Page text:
We, the human. That’s assuming we want it to get closer to the meaning of the word in social reality. But we don’t necessarily want to focus on that, at least as a short-term goal. In the short-term, it might be more purposeful to understand that language is a reflection of social reality. This means we, the humans, can understand human societies better through its analysis. Rather than trying to teach machines to imputate data to avoid what we label an undesired state of social reality, we should use the outputs provided by the machine to understand where and why those biases take place. And then we should focus on fixing them. Most likely, technology plays only a minor role in that, although it could be used to encourage balanced view through a recommendation system, for example.
Conclusion. The ”correction of biases” is equivalent to burying your head in the sand: even if they magically disappeared from our models, they would still remain in the social reality, and through the connection of social reality and objective reality, echo in the everyday lives of people.
There is enormous concern about machine learning and AI replacing human workers. However, according to several economists, and also according to past experience ranging back all the way to the industrial revolution of the 18th century (which caused major distress at the time), the replacement of human workers is not permanent but there will be new jobs to replace the replaced jobs (as postulated by the Schumpeterian hypothesis). In this post, I will briefly share some ideas on what jobs are relatively safe from AI, and how should an individual member of the workforce increase his or her chances of being competitive in the job market of the future.
“Insofar as they are economic problems at all, the world’s problems in this generation and the next are problems of scarcity, not of intolerable abundance. The bogeyman of automation consumes worrying capacity that should be saved for real problems . . .” -Herbert Simon, 1966
What jobs are safe from AI?
The ones involving:
- creativity – machine can ”draw” and ”compose” but it can’t develop a business plan.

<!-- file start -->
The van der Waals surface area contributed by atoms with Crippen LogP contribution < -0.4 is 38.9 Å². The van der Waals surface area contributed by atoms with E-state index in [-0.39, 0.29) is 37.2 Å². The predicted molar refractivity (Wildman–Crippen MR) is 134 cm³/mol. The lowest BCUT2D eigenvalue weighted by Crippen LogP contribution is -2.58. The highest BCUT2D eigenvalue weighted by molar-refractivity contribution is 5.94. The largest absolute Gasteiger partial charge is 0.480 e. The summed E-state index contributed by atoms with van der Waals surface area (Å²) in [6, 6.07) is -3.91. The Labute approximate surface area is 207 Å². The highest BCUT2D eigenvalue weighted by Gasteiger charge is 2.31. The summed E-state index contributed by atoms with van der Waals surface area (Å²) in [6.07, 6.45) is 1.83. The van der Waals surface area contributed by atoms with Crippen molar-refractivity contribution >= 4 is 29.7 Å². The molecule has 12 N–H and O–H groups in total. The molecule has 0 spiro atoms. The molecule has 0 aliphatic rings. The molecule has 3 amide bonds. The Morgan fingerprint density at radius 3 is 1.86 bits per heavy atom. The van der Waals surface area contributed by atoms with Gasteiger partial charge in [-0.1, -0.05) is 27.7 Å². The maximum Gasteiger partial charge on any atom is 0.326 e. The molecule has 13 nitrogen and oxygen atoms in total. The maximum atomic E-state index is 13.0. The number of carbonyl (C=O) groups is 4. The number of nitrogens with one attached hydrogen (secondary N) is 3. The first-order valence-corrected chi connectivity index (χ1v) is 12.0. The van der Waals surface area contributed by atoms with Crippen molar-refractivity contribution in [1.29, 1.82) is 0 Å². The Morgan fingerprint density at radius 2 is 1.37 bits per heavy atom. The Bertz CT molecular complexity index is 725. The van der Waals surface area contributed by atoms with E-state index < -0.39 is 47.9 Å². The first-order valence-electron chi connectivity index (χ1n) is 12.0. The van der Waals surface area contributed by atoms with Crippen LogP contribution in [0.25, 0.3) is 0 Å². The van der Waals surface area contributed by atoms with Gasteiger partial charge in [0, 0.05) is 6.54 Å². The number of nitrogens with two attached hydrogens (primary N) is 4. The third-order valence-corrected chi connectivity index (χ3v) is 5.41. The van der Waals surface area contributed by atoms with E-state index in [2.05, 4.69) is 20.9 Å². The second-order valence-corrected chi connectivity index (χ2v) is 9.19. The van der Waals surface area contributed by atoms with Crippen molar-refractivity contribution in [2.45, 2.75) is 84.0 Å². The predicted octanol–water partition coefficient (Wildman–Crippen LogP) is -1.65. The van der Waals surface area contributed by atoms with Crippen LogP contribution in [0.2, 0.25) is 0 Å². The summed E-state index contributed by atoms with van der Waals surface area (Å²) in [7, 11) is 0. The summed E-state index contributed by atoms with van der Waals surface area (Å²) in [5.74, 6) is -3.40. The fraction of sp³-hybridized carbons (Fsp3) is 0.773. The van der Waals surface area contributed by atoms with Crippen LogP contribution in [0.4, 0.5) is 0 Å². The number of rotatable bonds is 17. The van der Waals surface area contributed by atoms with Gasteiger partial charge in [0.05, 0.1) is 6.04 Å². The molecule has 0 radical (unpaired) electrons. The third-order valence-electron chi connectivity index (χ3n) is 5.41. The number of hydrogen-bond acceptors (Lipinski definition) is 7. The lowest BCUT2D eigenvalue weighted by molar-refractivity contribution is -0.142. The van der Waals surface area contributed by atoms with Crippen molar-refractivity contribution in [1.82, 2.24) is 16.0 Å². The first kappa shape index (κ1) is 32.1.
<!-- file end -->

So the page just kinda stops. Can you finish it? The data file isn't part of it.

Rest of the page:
- interpretation – even in law which is codified in most countries, lawyers use judgment and interpretation. Cannot be replaced as it currently stands.
- transaction costs – robots could conduct a surgery and even evaluate before that if a surgery is needed, but in between you need people to explain things, to prepare the patients, etc. Most service chains require a lot of mobility and communication, i.e. transaction costs, that are to be handled by people.
How to avoid losing your job to AI?
Make sure your skills are complementary to automation, not substitute of it. For example, if you have great copywriting skills, there was actually never a better time to be a marketer, as digital platforms enable you to reach all the audiences with a few clicks. The machine cannot write compelling ads, so your skills are complementary. The increased automation does not reduce the need for creativity; it amplifies it.
If the machine would learn to be creative in a meaningful way (which is far far away, realistically speaking), then you’d do some other complementary task.
The point is: there is always some part of the process you can complement.
Fear not. Machines will not take all human jobs because not all human jobs exist yet. Machines and software will take care of some parts of service chains, even to a great extent but in fact that will enhance the functioning of the whole chain, and also that of human labor (consider the amplification example of online copywriting). New jobs that we still cannot vision will be created, as needs and human imagination keep evolving.
The answer is in creative destruction: People won’t stop coming up with things to offer because of machines. And other people won’t stop wanting those things because of machines. Jobs will remain also in the era of AI. The key is not to complain about someone taking your job, but to think of other things to offer, and develop your personal competences accordingly. Even if you won’t, the next guy will. There’s no stopping creativity.
- Scherer, F. M. (1986). Innovation and Growth: Schumpeterian Perspectives (MIT Press Books). The MIT Press.
- David, H. (2015). Why are there still so many jobs? The history and future of workplace automation. The Journal of Economic Perspectives, 29(3), 3–30.
Ethics of machine learning algorithms has recently been raised as a major research concern. Earlier this year (2017), a fund of $27M USD was started to support research on the societal challenges of AI. The group responsible for the fund includes e.g. the Knight Foundation, Omidyar Network and the startup founder and investor Reid Hoffman.
As stated on the fund’s website, the fund will support a cross-section of AI ethics and governance projects and activities, both in the United States and internationally. They advocate cross-disciplinary research between e.g. computer scientists, social scientists, ethicists, philosophers, economists, lawyers and policymakers.